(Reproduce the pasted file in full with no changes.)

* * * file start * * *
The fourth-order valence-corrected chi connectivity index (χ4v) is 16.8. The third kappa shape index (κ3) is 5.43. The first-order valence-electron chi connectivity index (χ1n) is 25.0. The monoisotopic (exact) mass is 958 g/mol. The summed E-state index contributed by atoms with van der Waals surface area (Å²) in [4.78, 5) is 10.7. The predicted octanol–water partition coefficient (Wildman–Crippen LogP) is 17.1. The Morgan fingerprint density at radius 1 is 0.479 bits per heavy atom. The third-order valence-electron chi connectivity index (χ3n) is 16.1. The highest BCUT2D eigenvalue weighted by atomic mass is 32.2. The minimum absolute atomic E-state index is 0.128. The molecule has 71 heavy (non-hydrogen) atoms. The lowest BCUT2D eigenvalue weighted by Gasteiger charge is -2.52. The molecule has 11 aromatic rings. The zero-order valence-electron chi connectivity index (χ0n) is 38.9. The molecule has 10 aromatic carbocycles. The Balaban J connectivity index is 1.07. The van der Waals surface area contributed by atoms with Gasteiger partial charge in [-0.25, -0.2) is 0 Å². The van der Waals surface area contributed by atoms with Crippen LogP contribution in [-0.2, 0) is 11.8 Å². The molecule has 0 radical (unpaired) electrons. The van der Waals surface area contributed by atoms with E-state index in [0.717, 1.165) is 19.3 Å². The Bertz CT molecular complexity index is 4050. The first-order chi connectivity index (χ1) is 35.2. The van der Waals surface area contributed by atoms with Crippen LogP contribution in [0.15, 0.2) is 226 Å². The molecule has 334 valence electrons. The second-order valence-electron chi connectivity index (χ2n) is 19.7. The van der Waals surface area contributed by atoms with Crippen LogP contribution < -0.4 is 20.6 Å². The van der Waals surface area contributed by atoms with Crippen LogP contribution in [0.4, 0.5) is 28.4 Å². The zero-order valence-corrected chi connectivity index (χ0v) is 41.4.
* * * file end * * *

The fourth-order valence-corrected chi connectivity index (χ4v) is 16.8. The third kappa shape index (κ3) is 5.43. The first-order valence-electron chi connectivity index (χ1n) is 25.0. The monoisotopic (exact) mass is 958 g/mol. The summed E-state index contributed by atoms with van der Waals surface area (Å²) in [4.78, 5) is 10.7. The predicted octanol–water partition coefficient (Wildman–Crippen LogP) is 17.1. The Morgan fingerprint density at radius 1 is 0.479 bits per heavy atom. The third-order valence-electron chi connectivity index (χ3n) is 16.1. The highest BCUT2D eigenvalue weighted by atomic mass is 32.2. The minimum absolute atomic E-state index is 0.128. The molecule has 71 heavy (non-hydrogen) atoms. The lowest BCUT2D eigenvalue weighted by Gasteiger charge is -2.52. The molecule has 11 aromatic rings. The zero-order valence-electron chi connectivity index (χ0n) is 38.9. The molecule has 10 aromatic carbocycles. The Balaban J connectivity index is 1.07. The van der Waals surface area contributed by atoms with Gasteiger partial charge in [-0.25, -0.2) is 0 Å². The van der Waals surface area contributed by atoms with Crippen LogP contribution in [-0.2, 0) is 11.8 Å². The molecule has 0 radical (unpaired) electrons. The van der Waals surface area contributed by atoms with E-state index in [0.717, 1.165) is 19.3 Å². The Bertz CT molecular complexity index is 4050. The first-order chi connectivity index (χ1) is 35.2. The van der Waals surface area contributed by atoms with Crippen LogP contribution in [0.15, 0.2) is 226 Å². The molecule has 334 valence electrons. The second-order valence-electron chi connectivity index (χ2n) is 19.7. The van der Waals surface area contributed by atoms with Crippen LogP contribution < -0.4 is 20.6 Å². The van der Waals surface area contributed by atoms with Crippen LogP contribution in [0.4, 0.5) is 28.4 Å². The zero-order valence-corrected chi connectivity index (χ0v) is 41.4.